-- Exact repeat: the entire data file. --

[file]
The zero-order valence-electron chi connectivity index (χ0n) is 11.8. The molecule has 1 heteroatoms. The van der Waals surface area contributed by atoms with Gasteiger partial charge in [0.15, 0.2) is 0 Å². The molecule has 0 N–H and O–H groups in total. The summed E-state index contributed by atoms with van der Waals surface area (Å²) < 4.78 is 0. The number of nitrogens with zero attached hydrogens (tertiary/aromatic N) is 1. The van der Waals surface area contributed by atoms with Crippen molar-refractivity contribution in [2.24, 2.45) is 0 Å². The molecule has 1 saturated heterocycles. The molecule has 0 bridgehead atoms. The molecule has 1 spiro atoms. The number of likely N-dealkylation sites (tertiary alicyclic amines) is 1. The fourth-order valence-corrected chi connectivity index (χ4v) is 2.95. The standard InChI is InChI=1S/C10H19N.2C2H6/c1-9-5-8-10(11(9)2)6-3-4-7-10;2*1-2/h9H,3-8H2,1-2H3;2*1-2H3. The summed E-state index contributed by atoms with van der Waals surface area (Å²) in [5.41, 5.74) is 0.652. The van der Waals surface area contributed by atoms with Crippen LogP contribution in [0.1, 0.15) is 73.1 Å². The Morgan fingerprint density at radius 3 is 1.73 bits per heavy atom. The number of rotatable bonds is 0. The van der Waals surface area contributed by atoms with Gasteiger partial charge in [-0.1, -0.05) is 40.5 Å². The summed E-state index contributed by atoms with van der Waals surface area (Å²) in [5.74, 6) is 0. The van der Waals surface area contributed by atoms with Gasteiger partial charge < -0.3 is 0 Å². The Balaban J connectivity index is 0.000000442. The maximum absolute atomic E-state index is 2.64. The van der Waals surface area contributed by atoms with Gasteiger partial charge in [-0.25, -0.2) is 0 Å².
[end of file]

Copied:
The zero-order valence-electron chi connectivity index (χ0n) is 11.8. The molecule has 1 heteroatoms. The van der Waals surface area contributed by atoms with Gasteiger partial charge in [0.15, 0.2) is 0 Å². The molecule has 0 N–H and O–H groups in total. The summed E-state index contributed by atoms with van der Waals surface area (Å²) < 4.78 is 0. The number of nitrogens with zero attached hydrogens (tertiary/aromatic N) is 1. The van der Waals surface area contributed by atoms with Crippen molar-refractivity contribution in [2.24, 2.45) is 0 Å². The molecule has 1 saturated heterocycles. The molecule has 0 bridgehead atoms. The molecule has 1 spiro atoms. The number of likely N-dealkylation sites (tertiary alicyclic amines) is 1. The fourth-order valence-corrected chi connectivity index (χ4v) is 2.95. The standard InChI is InChI=1S/C10H19N.2C2H6/c1-9-5-8-10(11(9)2)6-3-4-7-10;2*1-2/h9H,3-8H2,1-2H3;2*1-2H3. The summed E-state index contributed by atoms with van der Waals surface area (Å²) in [5.41, 5.74) is 0.652. The van der Waals surface area contributed by atoms with Crippen LogP contribution in [0.1, 0.15) is 73.1 Å². The Morgan fingerprint density at radius 3 is 1.73 bits per heavy atom. The number of rotatable bonds is 0. The van der Waals surface area contributed by atoms with Gasteiger partial charge in [-0.1, -0.05) is 40.5 Å². The summed E-state index contributed by atoms with van der Waals surface area (Å²) in [5.74, 6) is 0. The van der Waals surface area contributed by atoms with Gasteiger partial charge < -0.3 is 0 Å². The Balaban J connectivity index is 0.000000442. The maximum absolute atomic E-state index is 2.64. The van der Waals surface area contributed by atoms with Gasteiger partial charge in [-0.25, -0.2) is 0 Å².